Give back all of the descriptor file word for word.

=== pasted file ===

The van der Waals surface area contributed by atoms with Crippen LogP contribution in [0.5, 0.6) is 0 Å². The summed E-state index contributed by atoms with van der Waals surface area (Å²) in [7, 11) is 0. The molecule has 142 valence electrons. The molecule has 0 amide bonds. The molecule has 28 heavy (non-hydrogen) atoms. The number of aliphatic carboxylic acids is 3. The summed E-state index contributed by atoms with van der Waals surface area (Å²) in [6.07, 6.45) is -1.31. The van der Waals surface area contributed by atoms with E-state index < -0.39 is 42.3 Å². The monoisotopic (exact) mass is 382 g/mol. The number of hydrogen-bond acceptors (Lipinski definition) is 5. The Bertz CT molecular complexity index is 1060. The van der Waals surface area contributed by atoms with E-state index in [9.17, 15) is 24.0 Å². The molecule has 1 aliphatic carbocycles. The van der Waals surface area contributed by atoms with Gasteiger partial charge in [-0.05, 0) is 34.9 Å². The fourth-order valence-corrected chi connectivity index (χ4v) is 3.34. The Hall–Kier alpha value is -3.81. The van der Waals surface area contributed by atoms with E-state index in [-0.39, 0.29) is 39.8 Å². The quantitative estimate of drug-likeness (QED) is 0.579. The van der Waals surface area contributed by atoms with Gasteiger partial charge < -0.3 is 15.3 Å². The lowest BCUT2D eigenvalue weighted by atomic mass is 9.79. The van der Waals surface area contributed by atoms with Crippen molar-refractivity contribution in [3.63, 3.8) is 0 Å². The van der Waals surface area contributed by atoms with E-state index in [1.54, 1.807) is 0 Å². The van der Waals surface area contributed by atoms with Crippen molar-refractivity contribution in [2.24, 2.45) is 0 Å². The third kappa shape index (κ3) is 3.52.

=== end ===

The van der Waals surface area contributed by atoms with Crippen LogP contribution in [0.5, 0.6) is 0 Å². The summed E-state index contributed by atoms with van der Waals surface area (Å²) in [7, 11) is 0. The molecule has 142 valence electrons. The molecule has 0 amide bonds. The molecule has 28 heavy (non-hydrogen) atoms. The number of aliphatic carboxylic acids is 3. The summed E-state index contributed by atoms with van der Waals surface area (Å²) in [6.07, 6.45) is -1.31. The van der Waals surface area contributed by atoms with E-state index < -0.39 is 42.3 Å². The monoisotopic (exact) mass is 382 g/mol. The number of hydrogen-bond acceptors (Lipinski definition) is 5. The Bertz CT molecular complexity index is 1060. The van der Waals surface area contributed by atoms with E-state index in [9.17, 15) is 24.0 Å². The molecule has 1 aliphatic carbocycles. The van der Waals surface area contributed by atoms with Gasteiger partial charge in [-0.05, 0) is 34.9 Å². The fourth-order valence-corrected chi connectivity index (χ4v) is 3.34. The Hall–Kier alpha value is -3.81. The van der Waals surface area contributed by atoms with E-state index in [-0.39, 0.29) is 39.8 Å². The quantitative estimate of drug-likeness (QED) is 0.579. The van der Waals surface area contributed by atoms with Gasteiger partial charge < -0.3 is 15.3 Å². The lowest BCUT2D eigenvalue weighted by atomic mass is 9.79. The van der Waals surface area contributed by atoms with Crippen molar-refractivity contribution in [3.63, 3.8) is 0 Å². The van der Waals surface area contributed by atoms with E-state index in [1.54, 1.807) is 0 Å². The van der Waals surface area contributed by atoms with Crippen molar-refractivity contribution in [2.24, 2.45) is 0 Å². The third kappa shape index (κ3) is 3.52.